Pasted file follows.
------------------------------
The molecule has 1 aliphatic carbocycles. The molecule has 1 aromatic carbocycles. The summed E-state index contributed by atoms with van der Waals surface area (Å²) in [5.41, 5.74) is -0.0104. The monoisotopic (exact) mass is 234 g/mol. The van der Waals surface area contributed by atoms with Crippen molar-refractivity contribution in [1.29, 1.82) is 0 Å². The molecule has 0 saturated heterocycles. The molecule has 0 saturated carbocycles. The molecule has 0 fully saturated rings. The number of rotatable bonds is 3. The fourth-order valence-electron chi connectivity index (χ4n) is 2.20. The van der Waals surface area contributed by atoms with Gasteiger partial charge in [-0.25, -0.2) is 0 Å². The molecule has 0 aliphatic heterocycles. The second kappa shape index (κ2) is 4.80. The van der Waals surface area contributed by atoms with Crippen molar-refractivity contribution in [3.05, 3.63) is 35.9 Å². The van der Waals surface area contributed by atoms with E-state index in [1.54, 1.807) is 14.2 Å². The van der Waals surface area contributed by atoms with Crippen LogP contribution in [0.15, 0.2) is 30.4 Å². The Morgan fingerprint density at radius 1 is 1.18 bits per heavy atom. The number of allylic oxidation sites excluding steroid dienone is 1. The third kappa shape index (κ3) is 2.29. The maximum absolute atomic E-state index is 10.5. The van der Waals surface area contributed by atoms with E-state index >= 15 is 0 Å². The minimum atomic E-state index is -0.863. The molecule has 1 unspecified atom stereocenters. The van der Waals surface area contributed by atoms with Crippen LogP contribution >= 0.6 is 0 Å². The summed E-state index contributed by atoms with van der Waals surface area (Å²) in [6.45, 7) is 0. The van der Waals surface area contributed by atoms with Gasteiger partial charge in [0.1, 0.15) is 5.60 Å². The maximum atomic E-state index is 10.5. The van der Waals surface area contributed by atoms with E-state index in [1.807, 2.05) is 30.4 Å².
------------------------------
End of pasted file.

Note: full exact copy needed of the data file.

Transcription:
The molecule has 1 aliphatic carbocycles. The molecule has 1 aromatic carbocycles. The summed E-state index contributed by atoms with van der Waals surface area (Å²) in [5.41, 5.74) is -0.0104. The monoisotopic (exact) mass is 234 g/mol. The van der Waals surface area contributed by atoms with Crippen molar-refractivity contribution in [1.29, 1.82) is 0 Å². The molecule has 0 saturated heterocycles. The molecule has 0 saturated carbocycles. The molecule has 0 fully saturated rings. The number of rotatable bonds is 3. The fourth-order valence-electron chi connectivity index (χ4n) is 2.20. The van der Waals surface area contributed by atoms with Gasteiger partial charge in [-0.25, -0.2) is 0 Å². The molecule has 0 aliphatic heterocycles. The second kappa shape index (κ2) is 4.80. The van der Waals surface area contributed by atoms with Crippen molar-refractivity contribution in [3.05, 3.63) is 35.9 Å². The van der Waals surface area contributed by atoms with E-state index in [1.54, 1.807) is 14.2 Å². The van der Waals surface area contributed by atoms with Crippen LogP contribution in [0.15, 0.2) is 30.4 Å². The Morgan fingerprint density at radius 1 is 1.18 bits per heavy atom. The number of allylic oxidation sites excluding steroid dienone is 1. The third kappa shape index (κ3) is 2.29. The maximum absolute atomic E-state index is 10.5. The van der Waals surface area contributed by atoms with E-state index >= 15 is 0 Å². The minimum atomic E-state index is -0.863. The molecule has 1 unspecified atom stereocenters. The van der Waals surface area contributed by atoms with Crippen LogP contribution >= 0.6 is 0 Å². The summed E-state index contributed by atoms with van der Waals surface area (Å²) in [6.45, 7) is 0. The van der Waals surface area contributed by atoms with Gasteiger partial charge in [0.1, 0.15) is 5.60 Å². The maximum atomic E-state index is 10.5. The van der Waals surface area contributed by atoms with E-state index in [1.807, 2.05) is 30.4 Å².